A lot of preference is given to senior citizens in India. Moreover, insurance companies have dedicated cells to address the issues of senior policyholders. You just need to keep your insurance documents and birth certificates or related documents handy to smooth out the renewal procedure of existing policies or to make the purchase of new ones an easy task.

This article has been contributed by www.policyx.com.  The views expressed in this article are that of policyx.com and are not necessarily the opinion of Old is Gold Store.

 

Insurance Insight: All you need to know for senior citizens

By Yashish Dahiya Policybazaar.com

yashHealth insurance is more important for the elderly than the others, for the simple reason that, as age advances, one’s vulnerability to diseases and physical conditions increases. Thus, a medical emergency could result in severe financial crisis, unless covered under a comprehensive medical insurance policy. Adding to their apathy is the fact that there are many a number of Health insurers in the country who are not happy to provide senior citizens health insurance because of the higher loss ratios.

The scenario now is changing. The Insurance Regulatory and Development Authority in one of its recent directives had asked general insurance companies to keep at least 65 years as the maximum entry age for a health insurance policy. This has helped increase the number of health insurance products for senior citizens in the Indian market. Many companies have no come up with health insurance policy specifically designed for senior citizens. For example, Star Health Senior Citizen Red Carpet Plan, Bajaj Allianz Silver Health and many more.

Elaborating a little on these plans, Star Health Senior Citizen Red Carpet policy covers people in the age group of 60-69 years. Although there is copayment of 50%, there are no medical tests required at the time of the payment of the policy. Similarly, Similarly, Bajaj Allianz Silver Plan covers people till the age group of 75 years and the policy can be renewed till 80 years. The Sum Insured options start from Rs 50,000 to Rs 5,00,000. Similarly, Oriental insurance’s plan called Hope states no upper age limit for health insurance and covers 11 specified critical illness diseases like Accidental Injury, Knee Replacement, Cardio Vascular Diseases, Chronic Renal Failure, Cancer, Hepato-Biliary Disorders, Chronic Obstructive Lung Diseases, etc.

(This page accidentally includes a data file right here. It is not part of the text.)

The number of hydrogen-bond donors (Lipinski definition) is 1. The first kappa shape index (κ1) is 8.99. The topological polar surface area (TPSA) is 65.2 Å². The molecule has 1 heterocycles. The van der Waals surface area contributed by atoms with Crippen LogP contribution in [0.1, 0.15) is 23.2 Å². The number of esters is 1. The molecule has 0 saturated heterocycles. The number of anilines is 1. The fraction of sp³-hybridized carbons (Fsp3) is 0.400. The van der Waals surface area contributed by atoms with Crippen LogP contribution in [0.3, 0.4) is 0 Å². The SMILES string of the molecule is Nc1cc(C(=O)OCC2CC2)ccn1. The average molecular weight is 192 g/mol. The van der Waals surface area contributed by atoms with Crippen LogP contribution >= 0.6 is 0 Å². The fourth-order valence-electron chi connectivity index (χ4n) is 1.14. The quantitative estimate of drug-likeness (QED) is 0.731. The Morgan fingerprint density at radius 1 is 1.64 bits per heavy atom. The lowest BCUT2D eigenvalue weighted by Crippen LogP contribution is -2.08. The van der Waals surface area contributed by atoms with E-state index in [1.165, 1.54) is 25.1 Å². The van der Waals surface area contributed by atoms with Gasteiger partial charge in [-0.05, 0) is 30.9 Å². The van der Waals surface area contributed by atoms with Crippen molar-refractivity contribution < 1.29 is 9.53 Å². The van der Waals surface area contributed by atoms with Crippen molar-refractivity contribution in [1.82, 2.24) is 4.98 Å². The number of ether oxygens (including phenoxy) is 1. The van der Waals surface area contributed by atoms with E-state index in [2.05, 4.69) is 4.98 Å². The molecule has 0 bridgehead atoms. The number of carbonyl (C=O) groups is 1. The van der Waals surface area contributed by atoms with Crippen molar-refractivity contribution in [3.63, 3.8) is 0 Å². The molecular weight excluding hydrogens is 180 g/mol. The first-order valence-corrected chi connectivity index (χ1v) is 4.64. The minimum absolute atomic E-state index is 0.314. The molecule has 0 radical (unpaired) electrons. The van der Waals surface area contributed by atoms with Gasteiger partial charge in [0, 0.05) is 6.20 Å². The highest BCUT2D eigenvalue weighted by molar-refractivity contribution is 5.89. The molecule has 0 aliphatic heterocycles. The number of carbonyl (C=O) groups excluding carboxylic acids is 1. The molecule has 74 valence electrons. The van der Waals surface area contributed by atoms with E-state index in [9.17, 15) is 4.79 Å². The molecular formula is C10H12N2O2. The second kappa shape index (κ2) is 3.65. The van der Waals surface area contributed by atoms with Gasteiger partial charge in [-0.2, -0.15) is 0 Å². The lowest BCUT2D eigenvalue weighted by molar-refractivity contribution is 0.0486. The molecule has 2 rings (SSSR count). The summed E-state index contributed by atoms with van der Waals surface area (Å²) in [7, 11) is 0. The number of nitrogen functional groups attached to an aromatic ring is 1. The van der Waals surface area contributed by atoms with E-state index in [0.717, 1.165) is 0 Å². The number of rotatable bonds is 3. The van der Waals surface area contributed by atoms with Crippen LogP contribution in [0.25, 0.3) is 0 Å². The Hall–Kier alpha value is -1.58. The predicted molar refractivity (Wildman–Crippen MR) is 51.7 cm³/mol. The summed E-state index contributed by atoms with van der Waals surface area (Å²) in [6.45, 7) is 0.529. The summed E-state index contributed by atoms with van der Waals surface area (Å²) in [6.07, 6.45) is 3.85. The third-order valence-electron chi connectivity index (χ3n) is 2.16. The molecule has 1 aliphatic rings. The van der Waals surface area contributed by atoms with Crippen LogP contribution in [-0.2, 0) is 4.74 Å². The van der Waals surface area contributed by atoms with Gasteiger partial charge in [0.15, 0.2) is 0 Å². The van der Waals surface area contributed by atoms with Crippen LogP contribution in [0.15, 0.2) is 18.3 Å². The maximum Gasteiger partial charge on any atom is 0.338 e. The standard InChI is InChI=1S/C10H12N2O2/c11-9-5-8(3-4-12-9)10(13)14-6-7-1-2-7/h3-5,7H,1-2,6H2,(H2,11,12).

There are a couple of things that senior citizens should keep in mind while purchasing health insurance. Firstly, if you are confident about your health then take a health examination and show proof of your good health to a health insurance agent & company. This proves that you might be getting up there in age but there aren’t any high risks that they would have to take yet. Secondly, it’s imperative that good hospitals near the policy holder’s place of residence are under the network hospitals. At the time of emergency, travelling long distance to reach the network hospital is not suitable at all.

Waiting period for pre-existing conditions is also an important aspect to keep in mind when it comes to purchasing health insurance. Lesser the pre-existing cover, the better. Normally, it ranges between 3-4 years for senior citizens. Copayment options should also be considered as it reduces the premium to be paid by the policy holder. Finally, in case of senior citizen plans, it is very important that all the clauses are read and clearly understood. A seemingly normal looking clause can have certain hidden implications; hence, it is advised to consult the company representative to get a perfect clarity.

As the market is abound with options it gets important to go through all the options and then zero down on one to buy the best health insurance policy for the elderly. Ideally, try to compare senior citizen health insurance quotes online from a number of different providers. It allows you to pick and choose from policies and rates and get in touch with a representative of the insurance company to discuss risk and ways you can lower it.  Before you decide on purchasing a certain policy, we would recommend you scan all the possible options and decide on the one that is best healthcare policy suitable for senior citizens. The author is a CEO and co-founder, www.policybazaar.com

Read more at: http://www.moneycontrol.com/news/health-insurance/insurance-insight-all-you-need-to-know-for-senior-citizens_1032194.html?utm_source=ref_article

10 investment tips to lead a peaceful retired life

You may have spent a good part of your life earning hard so that you can lead a peaceful retired life. Yet, the investment challenges for a retired individual remains aplenty. Diminished income flow and steady rise in price of essentials, higher medical needs and lower risk taking ability all add to the challenges. To top it senior citizens, the world over, are victims of mis-selling incidents. Here are a few simple tips to enable you to lead your retired life peacefully:

1.    Emergency kitty

Ensure that you hold a good proportion of your money in liquid instruments to meet medical emergencies. Agreed, that will mean idling way the money in savings bank. But use options such as flexi deposits in your savings bank account, which will sweep excess money from your account into FD and move then back to you savings account when you overdraw. Options such as liquid funds are also good if you wish to build a contingency reserve. They are reasonably safe and can be withdrawn a day after you initiate a redemption transaction.